Arriving on the property is an experience that produces an immediate sense of welcome and happiness. The cool green shadows mix easily with the artistry and sunlight of the property that has been lovingly created as a purely-yoga space. Although there is a small studio cottage available to stay in, and a summerhouse that is open to the elements, the chances are that guests will be unpacking their bags in one of the twelve yurts. Yurt is the Turkish word for home, although the native Mongolians (who invented these wooden-framed circular structures centuries ago) call them Gers. Despite often being characterized as tents, these are far from the flimsy nylon shelters that most of us think of. These are solid and elegant structures, complete with large soft beds and electrical outlets. There is an opening in the top, which is traditionally used to let smoke from the open fires escape. There are no fires to be found in the yurts of Huzur Vadisi though, and the top opening (sometimes called The Eye of Heaven) is now used for ventilation on warm summer nights and stargazing, which is easy in a location that has zero light pollution. Yurts can be booked privately but are more often reserved in a twin-share arrangement.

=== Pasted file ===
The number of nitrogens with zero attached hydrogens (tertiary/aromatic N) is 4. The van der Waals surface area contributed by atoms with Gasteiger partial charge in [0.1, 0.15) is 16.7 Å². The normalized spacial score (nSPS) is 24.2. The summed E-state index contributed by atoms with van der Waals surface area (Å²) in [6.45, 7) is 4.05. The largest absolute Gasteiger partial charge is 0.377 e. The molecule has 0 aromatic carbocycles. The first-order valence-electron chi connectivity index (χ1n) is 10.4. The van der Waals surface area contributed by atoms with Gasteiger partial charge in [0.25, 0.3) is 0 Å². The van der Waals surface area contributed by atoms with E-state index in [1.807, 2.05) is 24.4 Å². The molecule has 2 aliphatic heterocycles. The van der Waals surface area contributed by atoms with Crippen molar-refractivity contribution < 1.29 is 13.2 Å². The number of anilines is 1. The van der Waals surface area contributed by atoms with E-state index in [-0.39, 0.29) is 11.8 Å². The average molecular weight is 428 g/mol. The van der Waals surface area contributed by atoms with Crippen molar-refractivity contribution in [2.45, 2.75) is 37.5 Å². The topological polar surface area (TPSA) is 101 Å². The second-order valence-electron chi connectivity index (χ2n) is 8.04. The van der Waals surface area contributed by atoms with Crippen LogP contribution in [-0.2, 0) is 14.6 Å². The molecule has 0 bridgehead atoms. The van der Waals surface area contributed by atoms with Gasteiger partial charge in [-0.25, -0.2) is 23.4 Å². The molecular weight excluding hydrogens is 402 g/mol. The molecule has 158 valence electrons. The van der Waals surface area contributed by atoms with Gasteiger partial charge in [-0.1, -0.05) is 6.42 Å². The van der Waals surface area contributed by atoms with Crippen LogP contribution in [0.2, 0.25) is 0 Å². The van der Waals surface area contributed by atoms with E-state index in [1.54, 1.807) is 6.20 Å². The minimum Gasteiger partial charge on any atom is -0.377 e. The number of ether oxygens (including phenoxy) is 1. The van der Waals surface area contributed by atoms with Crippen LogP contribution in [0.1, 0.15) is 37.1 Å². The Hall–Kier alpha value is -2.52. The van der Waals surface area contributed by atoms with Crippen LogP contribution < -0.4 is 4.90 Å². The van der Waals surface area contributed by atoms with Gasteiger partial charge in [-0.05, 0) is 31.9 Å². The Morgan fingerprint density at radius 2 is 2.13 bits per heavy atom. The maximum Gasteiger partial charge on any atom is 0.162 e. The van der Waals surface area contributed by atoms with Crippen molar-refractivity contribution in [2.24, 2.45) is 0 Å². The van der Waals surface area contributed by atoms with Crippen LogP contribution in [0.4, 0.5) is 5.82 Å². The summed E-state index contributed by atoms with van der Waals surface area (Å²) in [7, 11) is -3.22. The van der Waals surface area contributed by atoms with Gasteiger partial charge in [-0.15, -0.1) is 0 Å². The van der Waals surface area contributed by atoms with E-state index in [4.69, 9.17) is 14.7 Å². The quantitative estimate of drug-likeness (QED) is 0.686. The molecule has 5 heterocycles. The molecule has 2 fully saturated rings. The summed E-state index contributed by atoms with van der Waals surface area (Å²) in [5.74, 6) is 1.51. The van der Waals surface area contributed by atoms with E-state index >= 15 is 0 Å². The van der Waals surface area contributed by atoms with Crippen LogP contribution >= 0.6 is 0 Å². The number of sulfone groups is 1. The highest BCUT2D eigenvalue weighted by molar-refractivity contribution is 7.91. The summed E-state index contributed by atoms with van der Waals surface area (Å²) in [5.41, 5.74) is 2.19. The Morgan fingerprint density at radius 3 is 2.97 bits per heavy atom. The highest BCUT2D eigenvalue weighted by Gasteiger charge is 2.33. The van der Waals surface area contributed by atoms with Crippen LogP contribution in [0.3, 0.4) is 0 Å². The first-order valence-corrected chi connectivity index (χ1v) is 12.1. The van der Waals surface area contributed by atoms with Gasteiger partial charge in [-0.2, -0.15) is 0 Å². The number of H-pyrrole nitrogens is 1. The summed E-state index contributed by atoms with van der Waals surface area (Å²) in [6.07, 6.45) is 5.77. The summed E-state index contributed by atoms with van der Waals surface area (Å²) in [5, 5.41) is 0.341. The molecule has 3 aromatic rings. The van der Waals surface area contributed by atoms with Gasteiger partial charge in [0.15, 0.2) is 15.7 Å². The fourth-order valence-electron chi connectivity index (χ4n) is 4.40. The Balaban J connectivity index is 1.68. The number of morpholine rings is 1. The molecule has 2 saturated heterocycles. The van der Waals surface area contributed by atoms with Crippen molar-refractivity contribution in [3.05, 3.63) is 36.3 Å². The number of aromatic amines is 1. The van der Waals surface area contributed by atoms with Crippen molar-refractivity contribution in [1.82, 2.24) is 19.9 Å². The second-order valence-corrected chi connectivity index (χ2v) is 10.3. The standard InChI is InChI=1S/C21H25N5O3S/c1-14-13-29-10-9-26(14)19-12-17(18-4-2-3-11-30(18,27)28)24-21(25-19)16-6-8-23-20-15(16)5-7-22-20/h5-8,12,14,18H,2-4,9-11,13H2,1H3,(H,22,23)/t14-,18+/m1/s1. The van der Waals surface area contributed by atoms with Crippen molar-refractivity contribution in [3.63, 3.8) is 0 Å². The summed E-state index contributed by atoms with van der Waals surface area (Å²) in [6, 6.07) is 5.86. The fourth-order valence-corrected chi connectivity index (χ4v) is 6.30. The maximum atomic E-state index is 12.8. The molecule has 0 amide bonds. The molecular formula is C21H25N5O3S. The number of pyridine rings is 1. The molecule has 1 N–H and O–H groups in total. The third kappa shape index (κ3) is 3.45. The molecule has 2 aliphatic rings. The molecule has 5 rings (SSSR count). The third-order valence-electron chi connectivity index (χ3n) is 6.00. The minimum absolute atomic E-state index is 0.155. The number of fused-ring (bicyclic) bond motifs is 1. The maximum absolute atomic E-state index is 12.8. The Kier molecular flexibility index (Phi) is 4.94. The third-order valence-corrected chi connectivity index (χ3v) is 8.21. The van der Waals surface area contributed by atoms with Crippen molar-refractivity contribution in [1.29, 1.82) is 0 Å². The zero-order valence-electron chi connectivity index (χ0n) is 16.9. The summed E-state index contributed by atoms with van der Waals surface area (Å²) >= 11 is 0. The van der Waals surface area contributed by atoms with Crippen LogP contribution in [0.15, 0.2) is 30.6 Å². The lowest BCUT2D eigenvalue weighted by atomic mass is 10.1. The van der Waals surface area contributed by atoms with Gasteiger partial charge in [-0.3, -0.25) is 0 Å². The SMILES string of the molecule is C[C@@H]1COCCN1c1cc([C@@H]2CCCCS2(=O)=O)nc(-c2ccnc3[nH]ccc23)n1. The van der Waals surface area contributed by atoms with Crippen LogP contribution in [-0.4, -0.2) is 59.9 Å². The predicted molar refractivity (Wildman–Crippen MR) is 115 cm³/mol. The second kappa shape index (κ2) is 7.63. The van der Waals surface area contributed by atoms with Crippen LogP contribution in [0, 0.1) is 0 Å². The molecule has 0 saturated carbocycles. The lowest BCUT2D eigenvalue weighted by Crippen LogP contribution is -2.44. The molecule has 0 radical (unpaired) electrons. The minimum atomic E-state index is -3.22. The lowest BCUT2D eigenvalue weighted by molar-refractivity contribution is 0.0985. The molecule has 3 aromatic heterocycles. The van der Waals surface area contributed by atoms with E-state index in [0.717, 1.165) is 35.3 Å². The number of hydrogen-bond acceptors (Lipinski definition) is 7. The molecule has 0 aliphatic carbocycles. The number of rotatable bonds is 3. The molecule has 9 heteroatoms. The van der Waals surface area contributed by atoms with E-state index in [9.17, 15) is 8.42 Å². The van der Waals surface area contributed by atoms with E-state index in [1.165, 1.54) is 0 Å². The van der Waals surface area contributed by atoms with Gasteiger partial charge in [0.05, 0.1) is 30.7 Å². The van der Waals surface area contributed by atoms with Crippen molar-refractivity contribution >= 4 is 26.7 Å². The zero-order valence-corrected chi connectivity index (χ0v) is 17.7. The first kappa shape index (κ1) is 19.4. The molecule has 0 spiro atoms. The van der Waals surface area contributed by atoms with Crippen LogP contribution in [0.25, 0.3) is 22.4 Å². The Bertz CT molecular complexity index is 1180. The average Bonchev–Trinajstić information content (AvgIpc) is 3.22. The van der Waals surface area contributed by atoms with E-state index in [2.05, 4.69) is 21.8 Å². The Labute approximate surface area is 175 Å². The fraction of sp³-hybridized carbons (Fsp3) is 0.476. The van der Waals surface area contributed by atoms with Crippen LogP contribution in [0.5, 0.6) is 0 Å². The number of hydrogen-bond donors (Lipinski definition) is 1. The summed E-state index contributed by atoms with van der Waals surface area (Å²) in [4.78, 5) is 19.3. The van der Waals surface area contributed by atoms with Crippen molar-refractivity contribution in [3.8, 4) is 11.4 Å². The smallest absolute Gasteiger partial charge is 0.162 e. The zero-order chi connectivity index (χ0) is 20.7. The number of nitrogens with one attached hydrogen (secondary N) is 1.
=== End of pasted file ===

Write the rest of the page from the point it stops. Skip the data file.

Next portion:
There are no private bathrooms at Huzur Vadisi, so showering and toilet arrangements are handled in ablution blocks. There are a few of these around the property, and they’re all clean and easy to access; but this does mean that the retreat experience is not a five-star one - more like a holiday campground for yogis. This doesn’t seem to detract from the overall experience as it is almost impossible to find a negative review of Huzur Vadisi. This is notable as being extremely rare - even the best centers have at least one unhappy guest. This phenomenal record may be a large part of the reason for the high number of returning guests, many of whom sample different retreats from the ‘menu’ each year.